Passive Solar Design: Heating and Cooling Using Natural Sunlight

Page updated on Jul 27, 2012 at 9:39 AM

Passive Solar Design: Heating and Cooling Using Natural Sunlight

Heat and light from the sun is free, renewable and easily accessible. Why not use it to light, heat, and cool your building? Passive solar design uses simple design elements such as building orientation, windows, shading, insulation, and thermal mass to strategically harness the sun’s energy to heat and cool a building. Passive solar design is practiced throughout the world and has been shown to produce buildings with low energy costs, reduced maintenance, and superior comfort.

Depending on your location and your building’s unique design elements, passive solar design can cut a building’s energy use by 30 to 40 percent at no extra cost. In other words, if your monthly utility bill is $300, you could save up to $100 per month, or more than $1,200 per year, simply by incorporating design elements that work with the sun to harness its energy.

In addition to monetary savings, passive solar design has several other added benefits. The New Mexico Solar Energy Association organized the advantages into the following acronym:

  • High energy performance: lower energy bills all year round.
  • Investment: independent from future rises in fuel costs, continues to save money long after initial cost recovery.
  • Value: high owner satisfaction, high resale value.
  • Attractive living environment: large windows and views, sunny interiors, open floor plans.
  • Low Maintenance: durable, reduced operation and repair.
  • Unwavering comfort: quiet (no operating noise), warmer in winter, cooler in summer (even during a power failure).
  • Environmentally friendly: clean, renewable energy doesn't contribute to global warming, acid rain or air pollution.

Core Design Elements

Passive solar design takes a whole-building approach and involves careful planning in the design phase, before construction begins. Passive systems are simple, have few moving parts, and require minimal maintenance or mechanical controls.  During the design phase, architects pair knowledge about how sun will reach the building with design elements that optimize the collection of the sun’s thermal energy. Operable windows are strategically placed to take advantage of local breezes, roof overhangs are incorporated to provide proper shading, and landscaping is planned to provide shading and windbreaks.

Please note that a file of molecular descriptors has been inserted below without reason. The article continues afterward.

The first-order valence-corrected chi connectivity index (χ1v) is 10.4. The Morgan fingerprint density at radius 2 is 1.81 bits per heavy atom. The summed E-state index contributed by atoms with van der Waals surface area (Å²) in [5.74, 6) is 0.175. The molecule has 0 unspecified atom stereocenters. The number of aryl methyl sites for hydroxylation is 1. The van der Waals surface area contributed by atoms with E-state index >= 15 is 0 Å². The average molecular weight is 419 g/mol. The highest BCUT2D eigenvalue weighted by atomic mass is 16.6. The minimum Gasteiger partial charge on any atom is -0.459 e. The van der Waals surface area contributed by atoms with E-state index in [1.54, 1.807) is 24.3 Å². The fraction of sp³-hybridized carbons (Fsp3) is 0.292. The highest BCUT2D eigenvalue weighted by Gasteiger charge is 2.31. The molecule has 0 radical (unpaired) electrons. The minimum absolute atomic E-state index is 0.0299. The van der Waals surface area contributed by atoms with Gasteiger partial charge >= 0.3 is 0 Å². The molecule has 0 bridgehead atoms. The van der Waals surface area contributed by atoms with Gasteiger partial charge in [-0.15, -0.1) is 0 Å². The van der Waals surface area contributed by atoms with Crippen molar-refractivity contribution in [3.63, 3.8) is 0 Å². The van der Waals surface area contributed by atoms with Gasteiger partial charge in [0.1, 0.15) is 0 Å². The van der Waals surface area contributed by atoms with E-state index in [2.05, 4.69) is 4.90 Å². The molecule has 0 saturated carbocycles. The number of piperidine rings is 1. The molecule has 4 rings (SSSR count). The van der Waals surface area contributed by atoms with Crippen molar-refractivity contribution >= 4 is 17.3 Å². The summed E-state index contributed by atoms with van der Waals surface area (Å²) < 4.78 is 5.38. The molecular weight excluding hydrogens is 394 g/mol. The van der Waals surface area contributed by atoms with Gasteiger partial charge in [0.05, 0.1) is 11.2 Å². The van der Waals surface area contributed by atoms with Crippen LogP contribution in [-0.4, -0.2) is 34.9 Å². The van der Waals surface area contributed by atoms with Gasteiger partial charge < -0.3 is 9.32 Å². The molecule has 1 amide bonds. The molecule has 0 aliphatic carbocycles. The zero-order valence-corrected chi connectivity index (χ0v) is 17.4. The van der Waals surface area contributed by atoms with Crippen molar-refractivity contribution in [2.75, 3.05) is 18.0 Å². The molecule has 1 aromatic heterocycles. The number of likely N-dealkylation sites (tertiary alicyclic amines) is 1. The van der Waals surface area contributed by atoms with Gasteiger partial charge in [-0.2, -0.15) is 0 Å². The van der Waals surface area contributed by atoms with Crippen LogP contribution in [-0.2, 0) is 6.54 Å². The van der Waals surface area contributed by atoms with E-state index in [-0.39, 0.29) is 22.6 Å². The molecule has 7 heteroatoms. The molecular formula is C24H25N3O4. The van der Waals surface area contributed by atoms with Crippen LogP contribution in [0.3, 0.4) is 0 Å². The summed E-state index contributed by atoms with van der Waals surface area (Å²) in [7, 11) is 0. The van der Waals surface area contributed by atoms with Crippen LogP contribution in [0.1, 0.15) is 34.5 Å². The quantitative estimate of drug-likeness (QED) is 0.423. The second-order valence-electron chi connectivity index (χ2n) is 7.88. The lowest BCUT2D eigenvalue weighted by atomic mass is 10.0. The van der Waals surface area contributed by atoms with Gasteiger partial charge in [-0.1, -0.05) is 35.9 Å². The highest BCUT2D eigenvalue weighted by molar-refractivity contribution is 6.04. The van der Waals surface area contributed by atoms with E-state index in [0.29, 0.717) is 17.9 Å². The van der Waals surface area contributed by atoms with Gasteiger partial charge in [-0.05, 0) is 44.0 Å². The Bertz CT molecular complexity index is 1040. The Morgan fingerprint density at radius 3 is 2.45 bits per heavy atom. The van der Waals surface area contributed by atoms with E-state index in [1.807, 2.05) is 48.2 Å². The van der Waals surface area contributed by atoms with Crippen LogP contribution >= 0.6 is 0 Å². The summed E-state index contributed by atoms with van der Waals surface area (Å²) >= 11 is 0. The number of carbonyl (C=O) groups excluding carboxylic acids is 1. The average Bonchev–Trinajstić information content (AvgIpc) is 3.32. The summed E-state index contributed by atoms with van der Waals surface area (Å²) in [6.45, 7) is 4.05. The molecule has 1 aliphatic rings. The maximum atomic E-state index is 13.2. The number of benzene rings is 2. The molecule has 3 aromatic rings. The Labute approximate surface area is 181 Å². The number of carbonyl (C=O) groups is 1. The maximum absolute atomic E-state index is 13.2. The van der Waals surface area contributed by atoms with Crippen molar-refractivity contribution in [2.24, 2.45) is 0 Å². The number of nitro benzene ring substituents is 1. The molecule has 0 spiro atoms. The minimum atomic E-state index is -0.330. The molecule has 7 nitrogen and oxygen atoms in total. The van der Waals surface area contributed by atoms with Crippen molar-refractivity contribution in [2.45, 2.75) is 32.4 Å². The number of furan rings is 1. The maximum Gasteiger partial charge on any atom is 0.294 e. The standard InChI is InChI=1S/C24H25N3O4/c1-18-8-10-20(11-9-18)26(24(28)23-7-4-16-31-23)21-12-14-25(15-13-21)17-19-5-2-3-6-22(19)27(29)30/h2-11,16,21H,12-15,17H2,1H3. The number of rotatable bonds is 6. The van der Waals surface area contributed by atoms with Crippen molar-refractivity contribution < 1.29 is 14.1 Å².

Passive solar building design centers upon the following five core principles, as defined by the Solar for Energy:

Orientation: Window and building surfaces are positioned to maximize solar heat gain in the winter and optimize shading in the summer.

Windows: Operable windows collect heat and light and can also be opened to provide ventilation when cooling is needed.

Building Shade: External overhangs provide shade for cooling during summer months. Overhangs are strategically sized to block the high summer sun while still allowing the winter sun, which shines from a lower angle, to enter. Other shading techniques include awnings, shutters, light shelves, vine trellises, and landscaping with trees that shade the building.

Insulation: Good insulation forms a barrier between the outside climate and the building’s interior to maintain the indoor temperature. Insulation reduces the energy needed to keep the building cool in hot weather and warm in cool weather.

Thermal mass: Materials such as concrete, stone, and brick absorb and store heat until it is needed. Thermal mass is important for providing back-up heat when sun is not available.

Passive Solar Design in Alexandria

Passive solar design is a simple, elegant, and cost-effective technique for harnessing free, renewable solar energy to heat and cool a building. T.C. Williams High School incorporates passive solar design elements such as windows, light shelves, and orientation.

(Source: Department of Energy) 

Additional Resources

Passive Solar Home Design | Department of Energy
Top 4 FAQs Every Solar Home Builder Should Know | Solar for Energy
Passive Solar Image Gallery |Green Passive Solar Magazine